Younger adolescents will be stimulated to learn more about Hispanics born abroad or in the United States who have succeeded in the arts, in the U.S. Congress, in police work, in the President's Cabinet, as Surgeon General, as presidents of major U.S. corporations, and as athletes. Each portrait is compelling, with one on mathematics-educator Jaime Escalante particularly so. Multiple photographs accompany each sketch.

The ALAN Review
Alan M. McLeod
Fall 1996
Virginia Commonwealth University

Clip and File Reviews
of New Fiction Paperbacks and Hardbacks
Virginia R. Monseau and Gary M. Salvner, editors

Lynch, Chris
Reviewed by Jim Brewbaker
Chair, Curriculum and Instruction
Columbus College
Columbus, Georgia
Mick by Chris Lynch Family
Relations/Urban Ethnicity
HarperCollins Trophy, 1996. 144 pp. $4.95
ISBN: 0064471217

In Mick , Chris Lynch turns an unblinking eye toward American ethnicity at its worst. Mick is a Bostonian, a fifteen-year-old Irish Catholic. His friends are bigots and heavy drinkers. They settle their disputes violently. Their houses smell of sweat, beer, urine, and worse.

Mick's neighborhood is changing; Blacks and Asians live nearby. Cambodians and Gays march in the St. Patrick's Day parade, which provokes violence from Mick's brother and his roughneck friends. Described by Lynch, the scene is terrifying. Mick, influenced by Toy and the intelligent, straight-talking Evelyn, Hispanic school friends, wants to break out of the neighborhood mold. This turns out to be easier said than done.

Chris Lynch, a new voice among realistic YA writers, has a winner in Mick , the first of three titles in the Blue-Eyed Son series, which concludes with Blood Relations and Dog Eat Dog .

The ALAN Review
Jim Brewbaker
Fall 1996
Columbus College

Strasser, Todd
The Boys in the Band

Reviewed by Margaret J. Ford Library/Media Specialist Memorial High School Campbell, Ohio
The Boys in the Band by Todd Strasser
HarperPaperbacks, 1996. 192 pp. $3.50
ISBN: 0-06-106255-3

Frank Stone and Eddie Falco would do anything to make it big in the music scene and leave the small-town street of Clotsburg behind - even if anything means donning make-up and wigs and impersonating females to land a gig with Sam Zuckert's all-girl band. Complications arise when Sharkbait Joe, the town tough, falls for Eddie "Ellie" Falco and Frank "Frankie" Strone falls in love with Sabrina, a singer with the Femme Brigade.

This light novel, while not very deep in character development, provides just enough plot twists to provide some situational humor. Even though the female-male roles are rather stereotypical, it provides a plausible link to the kinds of mistaken- and switched-identity plots found in many of Shakespeare's comedies. Middle-school-age students would find this novel fun as recreational reading while teachers might find a bridge to other classic tales of reversed identities.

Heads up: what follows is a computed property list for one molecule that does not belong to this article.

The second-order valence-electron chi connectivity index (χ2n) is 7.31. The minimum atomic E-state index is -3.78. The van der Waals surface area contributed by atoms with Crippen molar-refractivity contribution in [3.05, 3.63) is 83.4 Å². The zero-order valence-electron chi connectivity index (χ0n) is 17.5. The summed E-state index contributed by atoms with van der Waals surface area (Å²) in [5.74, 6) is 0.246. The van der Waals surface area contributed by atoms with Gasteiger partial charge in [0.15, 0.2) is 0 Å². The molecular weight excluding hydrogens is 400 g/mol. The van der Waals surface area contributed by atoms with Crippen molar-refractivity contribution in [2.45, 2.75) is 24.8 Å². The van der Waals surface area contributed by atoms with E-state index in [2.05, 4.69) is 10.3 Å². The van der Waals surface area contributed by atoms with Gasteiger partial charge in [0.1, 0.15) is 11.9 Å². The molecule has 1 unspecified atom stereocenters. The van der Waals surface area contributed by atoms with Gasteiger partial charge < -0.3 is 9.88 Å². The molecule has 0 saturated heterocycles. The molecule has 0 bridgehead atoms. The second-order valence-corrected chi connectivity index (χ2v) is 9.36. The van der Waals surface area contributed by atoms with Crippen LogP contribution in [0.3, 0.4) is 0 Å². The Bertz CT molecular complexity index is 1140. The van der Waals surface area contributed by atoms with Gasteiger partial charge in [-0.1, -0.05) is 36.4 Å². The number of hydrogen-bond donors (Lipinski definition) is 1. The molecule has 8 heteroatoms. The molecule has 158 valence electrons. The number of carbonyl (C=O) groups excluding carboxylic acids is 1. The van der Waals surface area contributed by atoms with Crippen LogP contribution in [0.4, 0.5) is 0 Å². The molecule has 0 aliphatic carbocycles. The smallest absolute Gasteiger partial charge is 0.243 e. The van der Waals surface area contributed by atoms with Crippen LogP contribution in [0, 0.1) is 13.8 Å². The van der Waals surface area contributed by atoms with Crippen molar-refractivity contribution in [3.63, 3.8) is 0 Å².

The ALAN Review
Margaret J. Ford
Fall 1996
Campbell-Memorial High School

Hobbs, Will
Far North

Reviewed by William R. Mollineaux English Teacher Sedgwick Middle School West Hartford, Connecticut
Far North by Will Hobbs
Survival/Adventure/Native Americans/Friendship
Morrow Junior Books, 1996. 226 pp. $15.00
ISBN: 0-688-14192-7

When Clint, their bush pilot, promised that he was going to give them a sightseeing tour they'd never forget, fifteen-year olds Gabe Rogers and Raymond Providence had no idea that it was going to include a five-month survival struggle in Canada's Northwest Territories. After the destruction of their plane and Clint's death, Gabe and Raymond learn to survive through the help of Johnny Raven, Raymond's elderly great-uncle, a Native American. More important, they come to appreciate and understand Johnny's last words: "…take care of the land, take care of yourself, take care of each other."

Readers who enjoyed Paulsen's Brian's Winter will find Hobbs's tale equally satisfying, as two boys from different cultures forge a bond and come to understand why tribal elders believe that young people must possess knowledge of the past in order to survive in the future.

The ALAN Review
William R. Mollineaux
Fall 1996
Sedgwick Middle School

Wallace, Rich
Wrestling Sturbridge

Reviewed by Donald R. Gallo Professor of English Central Connecticut State University New Britain, Connecticut
Wrestling Sturbridge by Rich Wallace
Knopf, 1996. 133 pp. $16.00
ISBN: 0-679-87803-3

With this first novel, Rich Wallace has earned himself a top ranking among the best writers of young adult sports novels. This relatively short book is filled with vivid action scenes along with thoughtful introspective musings by the vulnerable narrator, a high-school senior who has been the second-best wrestler in his weight class in a small-town Pennsylvania high school. Ben wants to be state champion as much as the first-best wrestler, his friend Al. But does he have enough courage to challenge - and beat - Al? And if he doesn't beat Al and go on to college, will Ben remain stuck in Sturbridge for the rest of his life, working in the cinderblock factory like his dad and all the others? You don't have to like wrestling to appreciate this novel, though sports-minded males will likely be this book's most appreciative readers.